Elderberry has small, cream/yellow flowers growing in dense clusters,  mostly at the ends of branches.  Elderberries can begin flowering as early as May and may flower off and on throughout the summer.   The flowers have a wonderful aroma – somewhat like spiced honey – that perfumes the air on warm summer days.  This is just one of the benefits of using Blue elderberry as a shade tree.   If you like the scent, you can use the flowers to make elderflower tea, syrup and even jelly.  Just collect ripe flower clusters (your nose is your best cue), remove the green stems, wash with cool water,  then cover with hot (almost boiling) water.   After about 10 minutes you can strain out the flowers and drink the ‘tea’ or use it to make syrup or jelly.  

The berries for which Blue Elderberry is famous start out small, hard  and green. In the warm summer months they grow, turning first a dark (almost black) purple, then soft and blue when fully ripe (hence the common name).  The blue color is due to a waxy ‘bloom’ that covers the berries.   Most Elderberry trees/bushes have a ‘main ripening event’ sometime in summer (July or August) with additional clusters ripening before or after.  In our next post (mid-August, 2012) we’ll discuss harvesting, cleaning and preparing Elderberries.  Later in the month we’ll share some of our favorite Elderberry recipes.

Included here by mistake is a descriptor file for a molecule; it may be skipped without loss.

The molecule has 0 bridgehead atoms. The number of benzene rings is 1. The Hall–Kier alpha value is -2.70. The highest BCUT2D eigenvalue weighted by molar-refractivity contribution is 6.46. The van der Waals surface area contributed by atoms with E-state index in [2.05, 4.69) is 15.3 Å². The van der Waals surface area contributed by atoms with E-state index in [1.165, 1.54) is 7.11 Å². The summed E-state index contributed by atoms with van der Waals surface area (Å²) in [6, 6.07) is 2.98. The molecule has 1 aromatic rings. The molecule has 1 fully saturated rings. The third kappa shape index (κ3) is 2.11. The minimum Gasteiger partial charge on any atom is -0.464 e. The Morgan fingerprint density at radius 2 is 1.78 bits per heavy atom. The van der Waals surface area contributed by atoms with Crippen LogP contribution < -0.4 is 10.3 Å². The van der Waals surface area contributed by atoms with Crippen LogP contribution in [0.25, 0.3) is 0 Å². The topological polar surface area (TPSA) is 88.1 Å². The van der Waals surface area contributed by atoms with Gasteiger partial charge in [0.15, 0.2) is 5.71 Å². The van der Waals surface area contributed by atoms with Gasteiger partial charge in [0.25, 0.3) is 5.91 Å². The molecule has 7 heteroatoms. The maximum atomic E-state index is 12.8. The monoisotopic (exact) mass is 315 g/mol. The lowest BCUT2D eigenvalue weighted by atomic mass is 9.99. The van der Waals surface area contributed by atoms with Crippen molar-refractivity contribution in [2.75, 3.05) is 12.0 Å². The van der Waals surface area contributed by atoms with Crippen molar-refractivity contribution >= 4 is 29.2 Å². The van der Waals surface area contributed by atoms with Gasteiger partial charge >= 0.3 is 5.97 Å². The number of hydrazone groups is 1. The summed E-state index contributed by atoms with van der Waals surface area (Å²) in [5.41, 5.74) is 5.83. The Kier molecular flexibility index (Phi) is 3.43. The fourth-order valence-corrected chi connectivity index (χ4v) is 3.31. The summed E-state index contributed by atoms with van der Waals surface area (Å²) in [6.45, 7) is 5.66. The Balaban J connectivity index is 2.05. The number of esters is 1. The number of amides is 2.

Blue Elderberry is a good habitat plant for the home garden.  It’s large enough to provide perches, cover and nesting sites for birds.   In summer and fall, a wide range of birds eat the fruits/seeds including finches, warblers, jays, orioles, bluebirds, grosbeaks and the Northern Mockingbird.  Some migratory birds seem to prefer the dried berries over the fresh.    Our most common pollinator seems to be the European Honey Bee.   But you’ll also see some native bees, flower flies and other potential pollinators visiting the flowers.

Blue Elderberry can be grown in soils ranging from quite sandy to fairly dense clays.  It doesn’t like salty soils or seaside conditions, but does well in gardens only a half-mile or so from the ocean.  It likes sun, but can tolerate some shade.  Established Elderberries are quite drought tolerant, but they produce best – and keep their leaves through the fall – if given an occasional deep watering in summer (Water Zone 2 - see our posting on Water Zone Gardening (April, 2012) for more on Water Zones).